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Haulcomb v. Cochran

United States District Court, S.D. Alabama, Southern Division

August 22, 2018

NICHOLAS ANDRE HAULCOMB, #280588/249168, Plaintiff,
v.
SAM COCHRAN, et al., Defendants.

          REPORT AND RECOMMENDATION

          KATHERINE P. NELSON UNITED STATES MAGISTRATE JUDGE.

         This action is before the Court on plaintiff's Motion for Temporary Restraining Order/Preliminary Injunction (“motion”), [1] which the Court is treating as a motion for a temporary restraining order due to the absence of a certificate of service reflecting that plaintiff served his motion on defendants or their counsel. (Doc. 30). This motion has been referred to the undersigned pursuant to 28 U.S.C. § 636(b)(1)(B) and S.D. Ala. GenLR 72(a)(2)(R). It is recommended that the motion be denied.

         I. Applicable Law.

         The primary purpose of a temporary restraining order or a preliminary injunction is to maintain the status quo of the parties until there is a trial on the merits. University of Texas v. Camenisch, 451 U.S. 390, 395, 101 S.Ct. 1830, 1834, 68 L.Ed.2d 175 (1981). “[A] preliminary injunction is an extraordinary and drastic remedy[, ]” which will not be granted unless the movant carries the burden of persuasion as to all the four prerequisites. Zardui-Quintana v. Richard, 768 F.2d 1213, 1216 (11th Cir. 1985) (citation and quotations marks omitted). To prevail on a request for injunctive relief, the movant must show:

(1) a substantial likelihood that he will ultimately prevail on the merits; (2) that he will suffer irreparable injury unless the injunction issues; (3) that the threatened injury to the movant outweighs whatever damage the proposed injunction may cause the opposing party; and (4) that the injunction, if issued, would not be adverse to public interest.

Id. Moreover, injunctive relief will not issue unless the complained of conduct is imminent and no other relief or compensation is available. Cunningham v. Adams, 808 F.2d 815, 821 (11th Cir. 1987).

         II. The Motion.

         In the present motion, signed under penalty of perjury, plaintiff alleges that on July 16, 2018, he filed a grievance with jail officials because he feared for his safety due to the past acts of Officer Cleveland, (who is mentioned in the complaint). (Doc. 30 at 2). These past acts were not described in his motion, nor was a basis for his fear. On that date, he was placed in administrative segregation for his protection by jail officials. (Id.). But he claims that administrative segregation is a hostile environment with inadequate security in that inmates can pick locks and get into cells, which he has seen done in addition to the resulting assaults. (Id. at 2). He has asked for solitary confinement because he fears for his safety due to retaliation for filing two § 1983 actions and a grievance containing issues aggrieved in the present complaint. (Id.).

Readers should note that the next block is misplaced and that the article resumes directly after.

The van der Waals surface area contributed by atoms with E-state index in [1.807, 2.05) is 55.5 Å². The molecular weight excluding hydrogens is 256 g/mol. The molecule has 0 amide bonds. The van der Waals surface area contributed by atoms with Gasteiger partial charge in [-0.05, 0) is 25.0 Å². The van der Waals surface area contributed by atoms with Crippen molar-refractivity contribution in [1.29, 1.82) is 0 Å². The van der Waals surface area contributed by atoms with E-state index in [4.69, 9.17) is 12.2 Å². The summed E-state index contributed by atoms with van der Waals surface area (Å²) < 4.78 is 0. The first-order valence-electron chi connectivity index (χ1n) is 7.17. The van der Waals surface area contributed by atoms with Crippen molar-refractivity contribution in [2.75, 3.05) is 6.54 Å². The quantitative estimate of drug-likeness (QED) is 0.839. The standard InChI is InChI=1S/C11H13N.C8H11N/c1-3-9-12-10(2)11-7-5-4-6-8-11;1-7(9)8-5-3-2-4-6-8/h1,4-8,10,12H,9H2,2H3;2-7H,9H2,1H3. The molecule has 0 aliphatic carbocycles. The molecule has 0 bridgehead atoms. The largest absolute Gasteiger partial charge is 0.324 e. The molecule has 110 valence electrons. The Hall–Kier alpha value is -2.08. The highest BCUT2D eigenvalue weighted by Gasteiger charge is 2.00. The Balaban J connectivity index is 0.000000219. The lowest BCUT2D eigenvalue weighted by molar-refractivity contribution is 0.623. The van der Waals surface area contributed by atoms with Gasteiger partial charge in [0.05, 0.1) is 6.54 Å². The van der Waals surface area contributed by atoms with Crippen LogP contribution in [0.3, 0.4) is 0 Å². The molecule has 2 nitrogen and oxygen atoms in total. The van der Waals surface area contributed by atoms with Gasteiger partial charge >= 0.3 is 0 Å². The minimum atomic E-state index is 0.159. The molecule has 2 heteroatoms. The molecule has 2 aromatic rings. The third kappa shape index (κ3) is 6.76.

Plaintiff complains that his time to access his legal materials (i.e., his personal law books, paper, pens, and legal mail) is limited by jail officials to sixty minutes, which is shortened due to the unavailability of guards to assist him in the retrieval of his legal materials or by having to shower or to clean his cell during that time. (Id. at 2-3). Furthermore, the jail policy prohibits his writing or contacting his family while in administrative segregation, so he may tell them that he fears “for his safety from all inmates in [Metro] due to retaliation from officers paying offenders to assault offenders for filing grievances on them.” (Id.). Plaintiff complains that his present “living condition” is “unsafe/unsanitary, ” which “could possibly lead to future health problems due to [the] unsanitary living conditions [of][:] 1) stagnant sewage water running from cells[sic] walls into plaintiff['s] cell[;] 2) black mold growing on cell walls and cracks [sic] growing on door frame[;] [and] 3) [the] shower [being] full of black mold.” (Id. at 3-4). He also has no access to a bottom bunk which forces him to sleep on the floor because he cannot access the five-foot-high, top bunk due to the lack of a ladder. (Id. at 4).